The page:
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New nuclear power plants – a distraction from real climate action – Naomi Klein

Naomi Klein will be appearing at the Festival of Dangerous Ideas on Saturday, September 5. The talk will also be streamed live online.

text-relevantNaomi Klein says building new nuclear power plants ‘doesn’t make sense’  
SEPTEMBER 04, 2015 BUILDING new nuclear power plants to create a carbon-free world “doesn’t make sense” and just serves as a distraction from the risks, Canadian author Naomi Klein says.

The activist and author of This Changes Everything, was asked what she thought about the possibility of building a nuclear flag-Australiapower plant in South Australia, which a Royal Commission in the state is currently considering.

Backers of nuclear power often spruik it as an alternative to renewables because it does not produce greenhouse gases, unlike coal-fired power stations.

But Klein said building new nuclear plants did not make any sense to her.

“What’s exciting about this renewables revolution spreading around the world, is that it shows us that we can power our economies without the enormous risk that we have come to accept,” she told media on Thursday.

  • These risks are sometimes called “sacrifice zones” and this is actually a phrase that was used in government policy documents in the United States, Klein said.“Fossil fuels have always required those sacrifice zones,” she said, and these huge risks were often borne by certain groups of people, who were overwhelmingly the most vulnerable people in society.”

    She said these included indigenous and the poorest people who were the ones who had their lands mined and dealt with the health impacts.

    “Nuclear carries those same risks and that same logic … so no, I don’t think that’s the solution,” Klein said.

    She said the latest research showed renewables could power 100 per cent of the world’s economies.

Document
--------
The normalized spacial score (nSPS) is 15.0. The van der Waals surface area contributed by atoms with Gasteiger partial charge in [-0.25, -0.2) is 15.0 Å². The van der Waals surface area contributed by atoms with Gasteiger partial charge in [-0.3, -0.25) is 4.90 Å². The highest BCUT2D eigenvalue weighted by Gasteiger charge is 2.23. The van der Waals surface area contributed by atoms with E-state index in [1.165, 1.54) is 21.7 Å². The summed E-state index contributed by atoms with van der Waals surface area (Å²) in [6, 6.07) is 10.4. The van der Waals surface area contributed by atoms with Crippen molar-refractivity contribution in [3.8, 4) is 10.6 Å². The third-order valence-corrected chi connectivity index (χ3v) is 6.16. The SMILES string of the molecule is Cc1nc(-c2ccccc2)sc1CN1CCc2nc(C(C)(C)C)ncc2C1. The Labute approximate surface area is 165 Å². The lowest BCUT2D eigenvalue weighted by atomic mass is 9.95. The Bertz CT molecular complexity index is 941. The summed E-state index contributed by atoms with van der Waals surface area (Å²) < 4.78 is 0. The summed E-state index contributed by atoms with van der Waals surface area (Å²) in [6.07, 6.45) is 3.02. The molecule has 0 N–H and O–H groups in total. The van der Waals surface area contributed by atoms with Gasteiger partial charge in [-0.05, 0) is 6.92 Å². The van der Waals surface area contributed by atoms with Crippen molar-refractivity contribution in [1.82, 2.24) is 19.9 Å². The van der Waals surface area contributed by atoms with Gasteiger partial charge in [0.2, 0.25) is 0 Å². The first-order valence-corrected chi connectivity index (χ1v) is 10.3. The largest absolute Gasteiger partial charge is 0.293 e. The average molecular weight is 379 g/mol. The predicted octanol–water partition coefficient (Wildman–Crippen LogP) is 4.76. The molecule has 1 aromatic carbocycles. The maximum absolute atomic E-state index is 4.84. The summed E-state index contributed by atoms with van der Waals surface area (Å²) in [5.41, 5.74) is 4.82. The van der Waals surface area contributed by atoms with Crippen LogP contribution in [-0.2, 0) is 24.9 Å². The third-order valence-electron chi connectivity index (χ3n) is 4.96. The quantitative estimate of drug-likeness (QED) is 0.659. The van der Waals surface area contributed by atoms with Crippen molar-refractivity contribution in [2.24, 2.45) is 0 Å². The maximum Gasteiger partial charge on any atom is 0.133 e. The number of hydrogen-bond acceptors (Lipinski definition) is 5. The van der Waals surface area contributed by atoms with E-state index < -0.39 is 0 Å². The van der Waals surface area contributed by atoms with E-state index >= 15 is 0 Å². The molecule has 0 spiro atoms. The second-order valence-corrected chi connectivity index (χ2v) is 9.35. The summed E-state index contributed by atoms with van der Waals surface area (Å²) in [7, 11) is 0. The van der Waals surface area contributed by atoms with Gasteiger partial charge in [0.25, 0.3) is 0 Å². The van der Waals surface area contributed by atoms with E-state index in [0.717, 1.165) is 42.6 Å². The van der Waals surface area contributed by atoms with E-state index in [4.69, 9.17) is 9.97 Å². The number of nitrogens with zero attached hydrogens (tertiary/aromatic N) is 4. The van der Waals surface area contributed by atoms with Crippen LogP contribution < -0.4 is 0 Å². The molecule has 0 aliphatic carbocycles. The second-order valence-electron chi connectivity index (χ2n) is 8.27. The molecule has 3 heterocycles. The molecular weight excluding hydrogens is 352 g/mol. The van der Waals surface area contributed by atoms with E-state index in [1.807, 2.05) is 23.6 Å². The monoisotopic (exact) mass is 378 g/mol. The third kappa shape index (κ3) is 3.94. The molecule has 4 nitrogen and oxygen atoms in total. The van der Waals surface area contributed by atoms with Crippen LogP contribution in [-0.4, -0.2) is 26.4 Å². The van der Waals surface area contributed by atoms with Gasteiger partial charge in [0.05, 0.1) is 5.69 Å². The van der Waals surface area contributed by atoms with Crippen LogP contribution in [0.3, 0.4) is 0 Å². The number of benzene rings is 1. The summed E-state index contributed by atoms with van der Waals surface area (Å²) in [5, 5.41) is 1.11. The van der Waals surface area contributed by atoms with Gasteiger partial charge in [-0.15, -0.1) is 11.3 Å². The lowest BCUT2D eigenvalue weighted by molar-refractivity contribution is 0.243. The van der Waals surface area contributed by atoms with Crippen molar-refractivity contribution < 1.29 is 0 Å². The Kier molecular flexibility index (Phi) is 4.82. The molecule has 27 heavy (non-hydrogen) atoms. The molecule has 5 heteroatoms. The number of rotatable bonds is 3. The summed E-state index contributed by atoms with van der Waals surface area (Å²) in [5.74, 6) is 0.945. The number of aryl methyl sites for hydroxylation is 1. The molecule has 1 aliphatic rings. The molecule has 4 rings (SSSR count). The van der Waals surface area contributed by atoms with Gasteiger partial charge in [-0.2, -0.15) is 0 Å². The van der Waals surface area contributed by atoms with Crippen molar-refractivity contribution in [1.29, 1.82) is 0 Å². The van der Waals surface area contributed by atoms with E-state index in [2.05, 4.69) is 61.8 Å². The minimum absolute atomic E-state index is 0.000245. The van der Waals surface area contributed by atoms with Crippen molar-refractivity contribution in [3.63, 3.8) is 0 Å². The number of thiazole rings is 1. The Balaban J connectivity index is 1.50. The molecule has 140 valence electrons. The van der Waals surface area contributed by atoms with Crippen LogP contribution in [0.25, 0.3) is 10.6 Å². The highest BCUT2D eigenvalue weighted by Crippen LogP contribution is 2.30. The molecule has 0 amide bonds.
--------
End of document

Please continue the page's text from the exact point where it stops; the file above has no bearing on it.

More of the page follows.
“We can do it without those huge risks and costs associated with nuclear so why wouldn’t we?” she said.

  • While there was still debate over the timing of when renewables should be introduced, and whether existing nuclear power plants should be taken offline first, Klein said it didn’t make sense to her to build new nuclear facilities.“People are constantly holding this promise of next generation nuclear which supposedly doesn’t have the risk of our current generation nuclear but at this point it’s notional, that’s not what’s being constructed and I think in large part that serves as a distraction from the risk associated with actual nuclear power.”

    In her book, Klein argues there is a conflict between what the planet needs in order to continue supporting human life, and what the current economic system needs to thrive, which is short term growth and “putting profits above all else”.

    “Our economic system and our planetary system are now at war,” she writes. RELATED: Naomi Klein says she hopes Tony Abbott is still paying attention  “The International Energy Agency warns that if we do not get our emissions under control by a rather terrifying 2017, our fossil fuel economy will ‘lock in’ extremely dangerous warming.”

    In her book she said people needed to start speaking about climate change in terms of “right and wrong”, not of pragmatism and cost-benefits. But contrary to some people’s views, Klein said it was possible to have a stronger, fairer, more stable economy, and still act on climate change.

    “Every time he (Prime Minister Tony Abbott) tells Australians that they need to choose between the economy and climate action, that is a lie,” she said. “The latest studies show we would create six to eight times more jobs if we invested in those sectors than if we invest the same amount of money in the extractive sectors (like mining).

    “The problem we’ve had is only those extractive jobs have all too often been the only jobs on the table.”

    Klein said Germany was already getting 30 per cent of its daily electricity from renewables. On sunny days renewables can make up to 80 per cent.

    “They’ve created … 400,000 jobs in this transition, they’ve also deepened their democracy because they have taken back control of their energy grids in hundreds of cities and towns in Germany and are able to keep the profits of energy generation and use them to pay for services,” she said.

    “So this is not just about flipping the switch from one energy model to another, it’s also about changing our economy to make it fairer.

    “It is true that some of the most powerful actors in our current economic system … stand to lose a lot.” Naomi Klein will be appearing at the Festival of Dangerous Ideas on Saturday, September 5. The talk will also be streamed live online.

September 5, 2015 - Posted by | general

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